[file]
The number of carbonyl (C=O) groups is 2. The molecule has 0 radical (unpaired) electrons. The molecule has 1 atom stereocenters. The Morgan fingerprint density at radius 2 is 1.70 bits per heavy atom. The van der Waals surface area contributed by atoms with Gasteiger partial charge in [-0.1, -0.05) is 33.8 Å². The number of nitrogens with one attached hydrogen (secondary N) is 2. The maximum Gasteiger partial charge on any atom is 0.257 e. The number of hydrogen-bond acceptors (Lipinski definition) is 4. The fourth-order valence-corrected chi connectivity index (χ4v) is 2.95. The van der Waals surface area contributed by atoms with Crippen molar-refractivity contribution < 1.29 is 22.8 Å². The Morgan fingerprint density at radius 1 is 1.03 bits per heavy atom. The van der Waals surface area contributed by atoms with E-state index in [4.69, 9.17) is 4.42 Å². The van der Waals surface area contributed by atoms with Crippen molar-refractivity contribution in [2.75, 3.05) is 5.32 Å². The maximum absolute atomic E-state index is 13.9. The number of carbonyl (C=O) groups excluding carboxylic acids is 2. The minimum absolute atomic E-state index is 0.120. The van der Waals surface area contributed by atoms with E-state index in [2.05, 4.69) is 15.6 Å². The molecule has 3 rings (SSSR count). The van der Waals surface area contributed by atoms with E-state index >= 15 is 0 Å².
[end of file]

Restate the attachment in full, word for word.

The number of carbonyl (C=O) groups is 2. The molecule has 0 radical (unpaired) electrons. The molecule has 1 atom stereocenters. The Morgan fingerprint density at radius 2 is 1.70 bits per heavy atom. The van der Waals surface area contributed by atoms with Gasteiger partial charge in [-0.1, -0.05) is 33.8 Å². The number of nitrogens with one attached hydrogen (secondary N) is 2. The maximum Gasteiger partial charge on any atom is 0.257 e. The number of hydrogen-bond acceptors (Lipinski definition) is 4. The fourth-order valence-corrected chi connectivity index (χ4v) is 2.95. The van der Waals surface area contributed by atoms with Crippen molar-refractivity contribution < 1.29 is 22.8 Å². The Morgan fingerprint density at radius 1 is 1.03 bits per heavy atom. The van der Waals surface area contributed by atoms with E-state index in [4.69, 9.17) is 4.42 Å². The van der Waals surface area contributed by atoms with Crippen molar-refractivity contribution in [2.75, 3.05) is 5.32 Å². The maximum absolute atomic E-state index is 13.9. The number of carbonyl (C=O) groups excluding carboxylic acids is 2. The minimum absolute atomic E-state index is 0.120. The van der Waals surface area contributed by atoms with E-state index in [2.05, 4.69) is 15.6 Å². The molecule has 3 rings (SSSR count). The van der Waals surface area contributed by atoms with E-state index >= 15 is 0 Å².